Next we calculate the percentage done we are.  After that, you’ll notice that I do a check to see if our current percentage is a factor of 10.  **IMPORTANT**  The reason I did this was because when you loop through memory items, and you update the percentage on the UI EVERY TIME, you end up actually having TOO much overhead just in the setTimeout function that follows.  I found that if I’m doing lots of calculations with the node, I’ll update the UI every 10%.  If I’m doing faster operations, I’ll update the UI every 20% or 25%.

Next in our function, we’re either setting a timeout or just calling directly the processNode function.  The processNode function is what actually does all of our work.

function processNode(node, items, totalNumNodes) {
	var locationKey = "";
	if (node.selectSingleNode("Location_x0020_Key") != null) {
		locationKey = node.selectSingleNode("Location_x0020_Key").text;
	var lat = "";
	if (node.selectSingleNode("Latitude") != null) {
		lat = node.selectSingleNode("Latitude").text;
	var lng = "";
	if (node.selectSingleNode("Longitude") != null) {
		lng = node.selectSingleNode("Longitude").text;

	var latLon = new google.maps.LatLng(lat, lng);
	var title = locationKey;

	// Set the Marker
	var marker = new google.maps.Marker({
		position: latLon,
		title: title

	fluster.addMarker(marker);  // SourceForge - Fluster2Cluster

	loopChunks(items, totalNumNodes);

Here we are simply getting the Name of the Google Marker, the Latitude and Longitude of the Marker, and setting it into our global variable fluster which is an implementation of the Clustering script library Fluster2Cluster from SourceForge.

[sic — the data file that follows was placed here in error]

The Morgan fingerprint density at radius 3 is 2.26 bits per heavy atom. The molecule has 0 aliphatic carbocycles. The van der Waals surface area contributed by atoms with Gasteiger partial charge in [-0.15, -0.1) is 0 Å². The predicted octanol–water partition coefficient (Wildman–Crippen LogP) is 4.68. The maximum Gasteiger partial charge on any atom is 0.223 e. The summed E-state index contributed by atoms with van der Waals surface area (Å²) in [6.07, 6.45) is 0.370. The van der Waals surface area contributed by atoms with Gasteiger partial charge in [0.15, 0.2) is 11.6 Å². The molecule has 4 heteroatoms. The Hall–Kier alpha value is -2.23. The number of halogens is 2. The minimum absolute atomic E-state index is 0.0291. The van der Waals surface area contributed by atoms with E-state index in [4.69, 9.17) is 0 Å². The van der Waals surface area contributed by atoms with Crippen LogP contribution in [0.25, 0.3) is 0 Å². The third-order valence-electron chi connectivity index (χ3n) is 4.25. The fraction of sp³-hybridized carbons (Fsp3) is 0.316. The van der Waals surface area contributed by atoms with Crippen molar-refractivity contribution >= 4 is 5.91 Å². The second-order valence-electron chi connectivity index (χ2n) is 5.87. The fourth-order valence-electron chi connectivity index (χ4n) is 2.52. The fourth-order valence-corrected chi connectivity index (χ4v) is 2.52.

Notice at the end of the function, we call the original looping function, loopChunks, with the parameters we passed down into the function.

Here’s the rest of the code, which was referenced in the other functions: the updateInfoPanel method and the completionFunction method.

function updateInfoPanel(pct, stage) {
	try {
		var html = '<a class="whiteLink" onclick="closeInfoPanel();" href="#"><strong>&gt;&gt;</strong></a>

		// this is a progress bar of sorts
		html += "<div style='width:104px;height:25px;border:2px navy solid'><div style='width:" + pct + "px;height:21px;background-color:green'>&nbsp;</div></div>";

	catch (ex) {

function completionFunction() {

That’s it!

Full Text Search – search.asmx – User Profile Title field??

Continuing with my Google Maps V3 dashboard using JQuery and AJAX, and a little bit of CorasWorks Data Integration Toolset (DIT).  My next challenge was that when you click on a location in the InfoWindow, it brings up a pane to the left of the map with details in it.

Well, in those details, I wanted to show all of the people that were related to that Location by a custom profile property in their SharePoint User Profile – i.e. all the employees of that location.

So I chose to use the search.asmx web service to perform a full text query on the People scope.  I searched around on Google and I found the following example: